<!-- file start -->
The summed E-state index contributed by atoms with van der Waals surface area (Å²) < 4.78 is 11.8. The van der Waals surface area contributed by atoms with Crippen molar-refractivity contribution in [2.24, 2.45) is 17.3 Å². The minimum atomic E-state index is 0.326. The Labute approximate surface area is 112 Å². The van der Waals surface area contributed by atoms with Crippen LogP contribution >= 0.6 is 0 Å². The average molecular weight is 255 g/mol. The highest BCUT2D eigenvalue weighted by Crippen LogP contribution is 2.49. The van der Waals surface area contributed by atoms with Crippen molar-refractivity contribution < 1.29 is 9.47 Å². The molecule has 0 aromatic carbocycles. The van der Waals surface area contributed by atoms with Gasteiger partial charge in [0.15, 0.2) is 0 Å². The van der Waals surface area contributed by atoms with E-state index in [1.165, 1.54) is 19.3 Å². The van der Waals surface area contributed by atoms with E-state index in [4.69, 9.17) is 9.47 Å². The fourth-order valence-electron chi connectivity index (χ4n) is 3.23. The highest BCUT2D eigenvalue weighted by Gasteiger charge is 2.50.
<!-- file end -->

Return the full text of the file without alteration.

The summed E-state index contributed by atoms with van der Waals surface area (Å²) < 4.78 is 11.8. The van der Waals surface area contributed by atoms with Crippen molar-refractivity contribution in [2.24, 2.45) is 17.3 Å². The minimum atomic E-state index is 0.326. The Labute approximate surface area is 112 Å². The van der Waals surface area contributed by atoms with Crippen LogP contribution >= 0.6 is 0 Å². The average molecular weight is 255 g/mol. The highest BCUT2D eigenvalue weighted by Crippen LogP contribution is 2.49. The van der Waals surface area contributed by atoms with Crippen molar-refractivity contribution < 1.29 is 9.47 Å². The molecule has 0 aromatic carbocycles. The van der Waals surface area contributed by atoms with Gasteiger partial charge in [0.15, 0.2) is 0 Å². The van der Waals surface area contributed by atoms with E-state index in [1.165, 1.54) is 19.3 Å². The van der Waals surface area contributed by atoms with E-state index in [4.69, 9.17) is 9.47 Å². The fourth-order valence-electron chi connectivity index (χ4n) is 3.23. The highest BCUT2D eigenvalue weighted by Gasteiger charge is 2.50.